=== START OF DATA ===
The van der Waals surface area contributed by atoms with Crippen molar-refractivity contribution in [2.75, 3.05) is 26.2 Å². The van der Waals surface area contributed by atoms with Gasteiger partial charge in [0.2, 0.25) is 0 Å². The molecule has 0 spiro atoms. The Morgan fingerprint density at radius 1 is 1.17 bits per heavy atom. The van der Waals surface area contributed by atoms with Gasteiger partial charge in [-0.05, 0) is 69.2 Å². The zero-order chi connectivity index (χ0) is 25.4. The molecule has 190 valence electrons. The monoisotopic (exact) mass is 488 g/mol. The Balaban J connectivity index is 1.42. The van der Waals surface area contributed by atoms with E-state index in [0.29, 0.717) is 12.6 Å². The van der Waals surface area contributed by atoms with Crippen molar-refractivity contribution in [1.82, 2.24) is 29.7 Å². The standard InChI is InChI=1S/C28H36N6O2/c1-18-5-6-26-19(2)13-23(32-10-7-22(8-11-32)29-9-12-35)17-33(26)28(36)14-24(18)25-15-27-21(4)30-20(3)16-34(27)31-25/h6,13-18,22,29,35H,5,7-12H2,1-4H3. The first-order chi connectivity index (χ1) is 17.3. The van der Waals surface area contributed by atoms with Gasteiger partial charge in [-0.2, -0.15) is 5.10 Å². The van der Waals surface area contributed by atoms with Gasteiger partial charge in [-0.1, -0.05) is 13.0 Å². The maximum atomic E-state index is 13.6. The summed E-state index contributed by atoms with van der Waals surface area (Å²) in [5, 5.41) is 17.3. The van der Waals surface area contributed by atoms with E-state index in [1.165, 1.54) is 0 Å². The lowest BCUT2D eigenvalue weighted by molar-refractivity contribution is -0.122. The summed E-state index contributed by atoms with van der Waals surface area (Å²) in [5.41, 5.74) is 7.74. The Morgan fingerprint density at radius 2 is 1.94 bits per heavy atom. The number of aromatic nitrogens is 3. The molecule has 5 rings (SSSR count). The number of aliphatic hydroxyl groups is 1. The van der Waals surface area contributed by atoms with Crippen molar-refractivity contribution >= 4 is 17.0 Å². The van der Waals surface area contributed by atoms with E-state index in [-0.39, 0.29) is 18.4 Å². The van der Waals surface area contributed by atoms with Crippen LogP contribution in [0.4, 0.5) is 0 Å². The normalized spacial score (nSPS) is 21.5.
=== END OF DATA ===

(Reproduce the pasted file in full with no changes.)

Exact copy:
The van der Waals surface area contributed by atoms with Crippen molar-refractivity contribution in [2.75, 3.05) is 26.2 Å². The van der Waals surface area contributed by atoms with Gasteiger partial charge in [0.2, 0.25) is 0 Å². The molecule has 0 spiro atoms. The Morgan fingerprint density at radius 1 is 1.17 bits per heavy atom. The van der Waals surface area contributed by atoms with Gasteiger partial charge in [-0.05, 0) is 69.2 Å². The zero-order chi connectivity index (χ0) is 25.4. The molecule has 190 valence electrons. The monoisotopic (exact) mass is 488 g/mol. The Balaban J connectivity index is 1.42. The van der Waals surface area contributed by atoms with E-state index in [0.29, 0.717) is 12.6 Å². The van der Waals surface area contributed by atoms with Crippen molar-refractivity contribution in [1.82, 2.24) is 29.7 Å². The standard InChI is InChI=1S/C28H36N6O2/c1-18-5-6-26-19(2)13-23(32-10-7-22(8-11-32)29-9-12-35)17-33(26)28(36)14-24(18)25-15-27-21(4)30-20(3)16-34(27)31-25/h6,13-18,22,29,35H,5,7-12H2,1-4H3. The first-order chi connectivity index (χ1) is 17.3. The van der Waals surface area contributed by atoms with Gasteiger partial charge in [-0.2, -0.15) is 5.10 Å². The van der Waals surface area contributed by atoms with Gasteiger partial charge in [-0.1, -0.05) is 13.0 Å². The maximum atomic E-state index is 13.6. The summed E-state index contributed by atoms with van der Waals surface area (Å²) in [5, 5.41) is 17.3. The van der Waals surface area contributed by atoms with E-state index in [1.165, 1.54) is 0 Å². The lowest BCUT2D eigenvalue weighted by molar-refractivity contribution is -0.122. The summed E-state index contributed by atoms with van der Waals surface area (Å²) in [5.41, 5.74) is 7.74. The Morgan fingerprint density at radius 2 is 1.94 bits per heavy atom. The number of aromatic nitrogens is 3. The molecule has 5 rings (SSSR count). The number of aliphatic hydroxyl groups is 1. The van der Waals surface area contributed by atoms with Crippen molar-refractivity contribution >= 4 is 17.0 Å². The van der Waals surface area contributed by atoms with E-state index in [-0.39, 0.29) is 18.4 Å². The van der Waals surface area contributed by atoms with Crippen LogP contribution in [0.4, 0.5) is 0 Å². The normalized spacial score (nSPS) is 21.5.